Wednesday, November 26, 2014

A Tale of Two Cities

The father shall not be put to death for the children, neither shall the children be put to death for the fathers: every man shall be put to death for his own sin.

Deuteronomy 24:16

That there, folks, is what Madame Defarge forgot in her unrighteous indignation. And, it appears, it is what we keep on forgetting though we have history – and literature – to look back on as a guide.
An appropriate read for this time, Charles Dickens’ “A Tale of Two Cities.” Dickens touches only lightly on the right or wrong of revolution against an aristocratic society that has forgotten the admonition to care for the poor to look heavily at the oppressed now the oppressors, overcompensating for the forgetfulness and callousness of their oppressors by bringing in the same old oppressions just this time wearing a republican red cap rather than the fussy accoutrements of high society.

Which is worse, Dickens asks: Neglecting the poor or persecuting the innocent?

But not really. He equates them as equally hideous.

And who is the real selfless hero of Dickens’ take? Is it Sydney Carton, who selflessly takes Charles Darnay’s place at the guillotine? I rather think it is Miss Pross, the Ur-peasant who strikes the blow against Madame Defarge and helps Charles and his family escape.

Then there is Dr. Alexandre Manette, father-in-law to Charles, who learns the price for revolutionary passion. He righteously condemns the Evremonde family “them and their descendants, to the last of their race” when the aristocratic Evremondes throw him in jail for threatening to reveal their crimes against Madame Defarge’s family, then has to pay double the price when Charles is condemned to die by his own passionate words.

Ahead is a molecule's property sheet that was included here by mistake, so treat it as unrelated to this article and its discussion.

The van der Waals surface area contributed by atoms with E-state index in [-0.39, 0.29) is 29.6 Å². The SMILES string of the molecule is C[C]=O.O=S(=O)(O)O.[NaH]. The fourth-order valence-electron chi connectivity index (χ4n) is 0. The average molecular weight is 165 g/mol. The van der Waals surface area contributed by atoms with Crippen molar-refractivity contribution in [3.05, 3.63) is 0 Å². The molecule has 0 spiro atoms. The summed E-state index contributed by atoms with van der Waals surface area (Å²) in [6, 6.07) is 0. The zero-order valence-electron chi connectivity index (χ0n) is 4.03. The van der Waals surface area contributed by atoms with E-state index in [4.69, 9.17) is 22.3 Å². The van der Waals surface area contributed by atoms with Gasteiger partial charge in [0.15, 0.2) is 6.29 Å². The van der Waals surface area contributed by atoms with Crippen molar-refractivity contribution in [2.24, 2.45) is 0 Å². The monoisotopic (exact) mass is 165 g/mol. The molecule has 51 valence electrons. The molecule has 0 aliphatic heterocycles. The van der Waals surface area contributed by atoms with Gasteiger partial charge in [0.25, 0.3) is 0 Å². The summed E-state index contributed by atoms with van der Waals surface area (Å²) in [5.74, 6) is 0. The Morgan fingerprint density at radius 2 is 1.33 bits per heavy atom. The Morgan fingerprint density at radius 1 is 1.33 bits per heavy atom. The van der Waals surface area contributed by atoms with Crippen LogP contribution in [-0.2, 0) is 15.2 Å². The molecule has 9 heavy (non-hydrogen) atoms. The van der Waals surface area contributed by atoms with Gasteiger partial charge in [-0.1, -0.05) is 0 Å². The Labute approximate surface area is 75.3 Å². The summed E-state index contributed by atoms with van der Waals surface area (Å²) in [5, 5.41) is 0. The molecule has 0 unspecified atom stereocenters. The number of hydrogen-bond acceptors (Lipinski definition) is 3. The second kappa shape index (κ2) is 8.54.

That may be the hidden message of the novel: Careful what you say in fits of revolutionary passion, because when you call for an eye for an eye and a tooth for a tooth, you never know how close that blow will come to your own, and everyone ends up blind and toothless in the end.

Dickens’ work oozes with messages, though. One in particular applies today, as we watch Ferguson, Missouri, burn as protesters decry the lack of justice in the shooting of Michael Brown. On this situation there can be no fence-sitters, and the message from Dickens would be clear: There is a divide of justice as far as Black America and White America go, and those who feel too much comfort in the justice doled out in this case would best remember their passion when time comes to pay for it – just as those who lie on the other side of justice ought to remember to show the constraint and mercy and justice they see lacking from the other side of the realm.

And speaking of endings – here’s a book with both a famous beginning (It was the best of times, it was the worst of times) and a famous ending: It is a far, far better thing that I do, than I have ever done; it is a far, far better rest that I go to than I have ever known.

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